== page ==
I'll take his home runs and that's it. Don't talk about him no more.''
Here is what Killion wrote on that quote, then reread Barry's words as if you were him and you'll see that he was talking more like a friend or peer, talking trash with another friend/peer:
He made his remarks in a ballroom packed with reporters. Many included the quotes in the next day's papers, some adding that Bonds was laughing as he spoke.
This is typical Bonds. Maybe not smooth or public-relations savvy, but typical. He says something interesting but pushes it toward the outrageous.
He probably knew it was pure blasphemy to say "Don't talk about him no more,''
and he obviously knows (apparently better than Mr. Gibbons) that Ruth won't fade
from public consciousness.
Despite his reputation for not speaking to the press, when Bonds does talk he enjoys being provocative.
I think that makes pretty clear what Ann Killion thought about the quote and the context surrounding that quote. That comes from years of following Bonds and the Giants, parts of which as a fan, because, as she wrote in a column a while back, her grandfather was a huge Giants fan, and parts of it as a professional sports journalist, which she has been doing for many years - and very well, I might add - at the San Jose Mercury. She clearly shows that she knows his idiocyncrasies and can make the proper interpretation of what happened during that press conference.
"The Chronicle was there and taped it and published it."
Now comes the interesting part of Ann Killion's column, as she, in hindsight, apparently gives her colleagues at the Chronicle more credit than they deserve:
Apparently, everyone who actually heard Bonds' comments understood the context. But a national sports online service posted the story under the juicy headline: "Dissin' the Babe? Bonds Takes Whack at Ruth.'' Several writers around the country took the bait. After all, there's no easier column on a slow news day than to rip Bonds. And Mr. Gibbons worked himself up into a righteous lather, forgetting to hit the delete button before sending his diatribe from coast to oast.
I have to repeat these words for emphasis: "Apparently, everyone who actually heard Bonds' comments understood the context." I guess apparently John Shea of the Chronicle negates that statement. I am guessing but since he made the point that the Chronicle was there and taped it, HE was not there and, oops, missed the context of the spoken words, his bad, but he's just a journalist, we couldn't expect him to be objective and perhaps check to see what the context was. Then again, given the Chronicle's obvious Bonds' bashing, perhaps that was their takeaway from that press conference and that's what they fed him.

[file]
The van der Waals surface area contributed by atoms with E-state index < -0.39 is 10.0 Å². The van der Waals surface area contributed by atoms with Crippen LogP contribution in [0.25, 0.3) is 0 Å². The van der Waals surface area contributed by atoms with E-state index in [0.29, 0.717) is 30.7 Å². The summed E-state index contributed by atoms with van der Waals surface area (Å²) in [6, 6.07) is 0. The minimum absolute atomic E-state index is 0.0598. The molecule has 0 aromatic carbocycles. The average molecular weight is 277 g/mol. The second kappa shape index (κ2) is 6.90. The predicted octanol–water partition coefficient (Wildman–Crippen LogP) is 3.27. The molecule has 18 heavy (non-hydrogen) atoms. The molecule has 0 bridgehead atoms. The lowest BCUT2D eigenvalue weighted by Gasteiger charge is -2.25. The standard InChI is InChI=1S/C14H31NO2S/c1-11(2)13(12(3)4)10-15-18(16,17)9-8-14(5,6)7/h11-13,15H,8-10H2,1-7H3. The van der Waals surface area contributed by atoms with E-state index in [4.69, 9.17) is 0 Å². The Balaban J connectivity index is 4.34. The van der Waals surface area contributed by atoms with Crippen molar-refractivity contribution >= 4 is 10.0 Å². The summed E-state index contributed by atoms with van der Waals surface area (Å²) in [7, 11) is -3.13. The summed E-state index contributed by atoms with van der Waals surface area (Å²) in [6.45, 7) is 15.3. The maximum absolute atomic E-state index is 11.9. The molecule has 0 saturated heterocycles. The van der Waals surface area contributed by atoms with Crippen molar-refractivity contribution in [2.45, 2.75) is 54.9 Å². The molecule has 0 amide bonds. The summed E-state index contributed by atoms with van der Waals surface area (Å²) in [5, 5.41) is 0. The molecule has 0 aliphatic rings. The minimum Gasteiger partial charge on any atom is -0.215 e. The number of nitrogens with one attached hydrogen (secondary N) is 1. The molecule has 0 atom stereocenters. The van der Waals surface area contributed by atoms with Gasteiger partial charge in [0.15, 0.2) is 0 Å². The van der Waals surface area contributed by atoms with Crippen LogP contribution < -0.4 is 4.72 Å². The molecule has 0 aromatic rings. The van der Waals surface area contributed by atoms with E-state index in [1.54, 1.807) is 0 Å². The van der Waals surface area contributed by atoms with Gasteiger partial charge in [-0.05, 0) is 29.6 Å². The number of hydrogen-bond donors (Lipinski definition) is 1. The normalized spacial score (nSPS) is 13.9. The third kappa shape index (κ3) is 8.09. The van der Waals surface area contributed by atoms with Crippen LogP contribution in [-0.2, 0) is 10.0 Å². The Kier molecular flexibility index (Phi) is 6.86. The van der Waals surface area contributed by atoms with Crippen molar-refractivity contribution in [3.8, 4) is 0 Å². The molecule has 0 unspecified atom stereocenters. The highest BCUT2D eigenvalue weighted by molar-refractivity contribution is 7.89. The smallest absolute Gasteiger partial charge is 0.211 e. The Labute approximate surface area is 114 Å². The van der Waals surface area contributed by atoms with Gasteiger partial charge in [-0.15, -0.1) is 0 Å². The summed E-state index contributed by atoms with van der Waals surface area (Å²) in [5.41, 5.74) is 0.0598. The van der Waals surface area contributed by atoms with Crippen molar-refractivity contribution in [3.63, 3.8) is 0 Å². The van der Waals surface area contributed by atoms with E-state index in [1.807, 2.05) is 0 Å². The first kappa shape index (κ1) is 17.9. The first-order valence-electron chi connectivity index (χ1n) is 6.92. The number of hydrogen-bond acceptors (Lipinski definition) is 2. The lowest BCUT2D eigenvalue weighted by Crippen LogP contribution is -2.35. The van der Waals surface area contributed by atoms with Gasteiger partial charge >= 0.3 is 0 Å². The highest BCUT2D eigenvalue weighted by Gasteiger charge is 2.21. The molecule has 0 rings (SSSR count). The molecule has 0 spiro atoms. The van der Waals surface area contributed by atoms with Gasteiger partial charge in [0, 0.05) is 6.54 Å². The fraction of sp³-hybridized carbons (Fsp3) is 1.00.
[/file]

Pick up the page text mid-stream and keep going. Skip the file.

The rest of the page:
"The Chronicle was there and taped it and published it." Says it all, doesn't it? Obviously, by that defensive statement, the Chronicle (or at least John Shea, whose writing I generally like) is aware that there is a feeling among readers that they are Bonds Bashers and so they needed to "prove" that they were being above board with their interpretation of that press conference. It is almost like they are saying, "Hey, you can't knock us now, we can play you the tape and you can hear it yourself, no fooling. And we PUBLISHED it - there, we wouldn't print any lies, would we?"
No, but it doesn't make it the truth either, without the context. And, sadly, journalists have been giving themselves a black eye with their either biased or, worse, unfettered disregard for the context, in their coverage of Bonds. What happened to the journalism that I grew up admiring? Objective reporting of the events as they occur without the reporter's bias. They haven't had a scandal of Watergate proportions to mark their fall and decline - maybe the Jayson Blair scandal at the NY Times where he made up an entire story about some poor child - but they clearly are nowhere close to the lofty aspirations that one would think would have been inspired by Carl Bernstein and Bob Woodward with their coverage of the Watergate coverup.
Or maybe that was a peak too high for anyone to reach and thus discouraged anyone else from trying to meet it, and instead they just settle for what we got today: mediocrity. Of course, it would help if there were scandals to cover, like, say, a homerun hitting firstbaseman caught with substances (Andro) clearly not good for kids to take who just broke the home run record set eons ago by Roger Maris, but hey, who wants to ruin a feel-good story like that? Instead, we'll just pick on the curmudgeon homerun hitter and then pile on him when some stuff hits the fan. That's much more juicy, ain't it? And it sells many more newspaper, for sure.